Algorithms to Live By: The Computer Science of Human Decisions by Brian Christian, Tom Griffiths.
“All models are wrong. But some are useful.“–George Box
This book provides detailed exploration of some models or algorithms as applied to daily problems–ranging from marriage decision to design of parking lots. Simultaneous exploration from two standpoints–computational and psychological–brings two interesting insights.
First, it makes very clear that all theory and practice could be very different. As authors noted “Communication is one of those delightful things that work only in practice; in theory it’s impossible.” It doesn’t stop here and go in details what and why differs. For instance, in chapter on explore-exploit dilemma it turned out that people tend to over-explore. We switch to explore mode faster than algorithm suggests. However, it makes perfect sense if one take into account that model assumes unchanging world. If environment changes–as it constantly does–switching to explore is a good approach.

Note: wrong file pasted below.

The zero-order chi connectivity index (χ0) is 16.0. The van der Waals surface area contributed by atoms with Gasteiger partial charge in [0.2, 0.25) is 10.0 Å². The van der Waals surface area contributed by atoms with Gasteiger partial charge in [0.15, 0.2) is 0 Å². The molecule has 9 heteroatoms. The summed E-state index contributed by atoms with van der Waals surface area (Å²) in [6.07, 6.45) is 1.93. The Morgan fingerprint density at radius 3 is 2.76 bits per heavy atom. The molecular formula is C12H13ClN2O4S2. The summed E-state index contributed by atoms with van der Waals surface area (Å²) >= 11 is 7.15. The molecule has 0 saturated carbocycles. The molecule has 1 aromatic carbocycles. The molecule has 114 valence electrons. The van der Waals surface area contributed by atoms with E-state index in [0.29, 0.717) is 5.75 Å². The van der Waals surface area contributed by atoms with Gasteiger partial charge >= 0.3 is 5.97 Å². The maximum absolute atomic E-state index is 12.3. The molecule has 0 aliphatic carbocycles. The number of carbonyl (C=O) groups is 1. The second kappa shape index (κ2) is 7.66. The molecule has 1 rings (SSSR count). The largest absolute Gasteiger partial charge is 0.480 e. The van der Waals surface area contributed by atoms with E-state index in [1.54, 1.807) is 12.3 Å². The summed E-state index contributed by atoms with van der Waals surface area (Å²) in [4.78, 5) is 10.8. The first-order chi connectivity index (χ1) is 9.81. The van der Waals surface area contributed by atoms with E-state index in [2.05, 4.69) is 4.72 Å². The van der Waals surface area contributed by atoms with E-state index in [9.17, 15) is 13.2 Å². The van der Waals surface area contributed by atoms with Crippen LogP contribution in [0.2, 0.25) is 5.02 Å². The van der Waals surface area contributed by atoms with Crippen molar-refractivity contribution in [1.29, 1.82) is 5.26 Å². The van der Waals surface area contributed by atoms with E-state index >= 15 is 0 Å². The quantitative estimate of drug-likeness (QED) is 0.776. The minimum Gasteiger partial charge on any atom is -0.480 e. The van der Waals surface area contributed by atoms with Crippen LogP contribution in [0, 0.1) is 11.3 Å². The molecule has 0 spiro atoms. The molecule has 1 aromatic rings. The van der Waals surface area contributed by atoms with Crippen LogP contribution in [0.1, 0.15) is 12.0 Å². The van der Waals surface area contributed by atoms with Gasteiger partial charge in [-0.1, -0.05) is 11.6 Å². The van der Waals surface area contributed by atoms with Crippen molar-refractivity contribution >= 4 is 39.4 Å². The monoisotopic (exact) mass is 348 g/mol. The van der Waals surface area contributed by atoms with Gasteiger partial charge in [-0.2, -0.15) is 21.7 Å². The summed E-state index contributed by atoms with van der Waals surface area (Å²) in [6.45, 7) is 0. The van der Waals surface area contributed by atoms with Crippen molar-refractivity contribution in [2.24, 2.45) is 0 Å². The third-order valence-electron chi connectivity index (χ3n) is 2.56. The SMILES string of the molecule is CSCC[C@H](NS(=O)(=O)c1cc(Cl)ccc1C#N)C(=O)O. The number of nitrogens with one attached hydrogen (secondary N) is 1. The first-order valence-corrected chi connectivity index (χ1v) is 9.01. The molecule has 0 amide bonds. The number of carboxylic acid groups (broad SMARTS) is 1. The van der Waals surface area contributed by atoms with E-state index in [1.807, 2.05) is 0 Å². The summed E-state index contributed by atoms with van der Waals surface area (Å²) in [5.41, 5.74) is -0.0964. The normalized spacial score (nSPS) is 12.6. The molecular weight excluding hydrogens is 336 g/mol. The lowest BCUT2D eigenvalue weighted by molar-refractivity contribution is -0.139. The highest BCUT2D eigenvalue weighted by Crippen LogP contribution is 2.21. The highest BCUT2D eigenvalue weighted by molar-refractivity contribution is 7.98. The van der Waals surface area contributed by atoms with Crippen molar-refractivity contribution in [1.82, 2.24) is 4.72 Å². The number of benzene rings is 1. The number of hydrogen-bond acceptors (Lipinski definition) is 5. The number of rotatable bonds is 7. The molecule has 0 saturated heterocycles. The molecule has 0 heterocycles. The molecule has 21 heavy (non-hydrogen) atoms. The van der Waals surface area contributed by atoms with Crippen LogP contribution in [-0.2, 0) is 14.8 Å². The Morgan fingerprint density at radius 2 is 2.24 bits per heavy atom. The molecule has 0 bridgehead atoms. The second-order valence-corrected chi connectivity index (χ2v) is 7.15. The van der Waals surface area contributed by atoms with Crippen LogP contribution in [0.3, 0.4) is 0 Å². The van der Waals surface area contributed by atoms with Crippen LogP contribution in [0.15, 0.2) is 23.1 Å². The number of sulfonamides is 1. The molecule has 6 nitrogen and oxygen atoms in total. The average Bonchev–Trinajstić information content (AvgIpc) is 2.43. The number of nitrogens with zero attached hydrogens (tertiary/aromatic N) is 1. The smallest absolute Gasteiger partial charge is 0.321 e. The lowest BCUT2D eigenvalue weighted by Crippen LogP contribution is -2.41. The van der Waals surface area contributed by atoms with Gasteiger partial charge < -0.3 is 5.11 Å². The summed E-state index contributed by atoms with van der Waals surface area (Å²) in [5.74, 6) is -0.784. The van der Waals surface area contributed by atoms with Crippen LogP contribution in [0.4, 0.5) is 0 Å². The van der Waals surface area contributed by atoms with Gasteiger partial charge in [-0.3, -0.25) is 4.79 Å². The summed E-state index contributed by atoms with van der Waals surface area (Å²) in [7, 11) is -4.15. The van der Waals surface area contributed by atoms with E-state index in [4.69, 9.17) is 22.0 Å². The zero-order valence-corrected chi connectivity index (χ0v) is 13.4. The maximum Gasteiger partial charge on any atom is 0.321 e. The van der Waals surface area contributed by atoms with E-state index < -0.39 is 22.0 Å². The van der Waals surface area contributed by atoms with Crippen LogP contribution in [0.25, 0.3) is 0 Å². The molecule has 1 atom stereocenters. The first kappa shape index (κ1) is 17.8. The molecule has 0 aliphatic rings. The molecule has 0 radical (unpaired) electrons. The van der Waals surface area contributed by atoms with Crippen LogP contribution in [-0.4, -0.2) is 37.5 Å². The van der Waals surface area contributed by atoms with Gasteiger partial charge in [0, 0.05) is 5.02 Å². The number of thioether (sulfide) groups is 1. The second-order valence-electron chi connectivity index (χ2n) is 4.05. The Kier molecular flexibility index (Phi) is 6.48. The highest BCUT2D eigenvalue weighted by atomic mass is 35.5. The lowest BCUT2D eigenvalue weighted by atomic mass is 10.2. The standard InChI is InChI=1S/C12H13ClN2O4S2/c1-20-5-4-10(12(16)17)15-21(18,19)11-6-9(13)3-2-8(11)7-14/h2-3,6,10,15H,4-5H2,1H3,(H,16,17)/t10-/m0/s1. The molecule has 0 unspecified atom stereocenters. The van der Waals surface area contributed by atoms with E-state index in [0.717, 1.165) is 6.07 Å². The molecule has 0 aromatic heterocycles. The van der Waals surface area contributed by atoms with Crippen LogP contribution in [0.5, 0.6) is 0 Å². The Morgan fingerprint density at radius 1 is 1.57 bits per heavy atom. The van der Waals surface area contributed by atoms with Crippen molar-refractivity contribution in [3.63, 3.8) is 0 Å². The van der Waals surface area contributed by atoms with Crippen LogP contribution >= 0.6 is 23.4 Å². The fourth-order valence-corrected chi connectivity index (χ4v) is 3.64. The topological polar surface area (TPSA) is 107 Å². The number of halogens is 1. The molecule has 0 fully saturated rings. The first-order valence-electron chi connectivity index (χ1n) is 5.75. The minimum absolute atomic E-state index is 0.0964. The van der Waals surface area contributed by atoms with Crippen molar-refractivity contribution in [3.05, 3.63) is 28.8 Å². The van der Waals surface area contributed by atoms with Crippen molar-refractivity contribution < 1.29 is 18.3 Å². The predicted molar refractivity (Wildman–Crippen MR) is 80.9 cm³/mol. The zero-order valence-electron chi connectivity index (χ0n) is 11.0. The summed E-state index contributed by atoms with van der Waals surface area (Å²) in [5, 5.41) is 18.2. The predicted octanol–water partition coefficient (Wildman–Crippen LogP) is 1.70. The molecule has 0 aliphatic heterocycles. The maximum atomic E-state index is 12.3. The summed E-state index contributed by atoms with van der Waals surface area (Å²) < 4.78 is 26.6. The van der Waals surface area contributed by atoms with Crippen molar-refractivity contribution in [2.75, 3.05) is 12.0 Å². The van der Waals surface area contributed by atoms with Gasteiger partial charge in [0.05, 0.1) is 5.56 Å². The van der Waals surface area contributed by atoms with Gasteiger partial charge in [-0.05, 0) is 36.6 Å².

Second, it factors in computational burden. This could be crucial for explaining and design. The trick is seemingly similar things use different algorithms with different computational burden. For instance, it turned out that people are more likely to be available when you request meeting with specific time (or a number of options), rather than “at convenient time next week.” The former constrained problem is easier to solve. The latter launch resource consuming scheduling algorithm.
Overall the book is an excellent reading. It combines in academic arguments, everyday observations, anecdotes and philosophical pieces.
P.S. I don’t remember exactly how this book came to me. I believe, it is coming from someone’s reading list.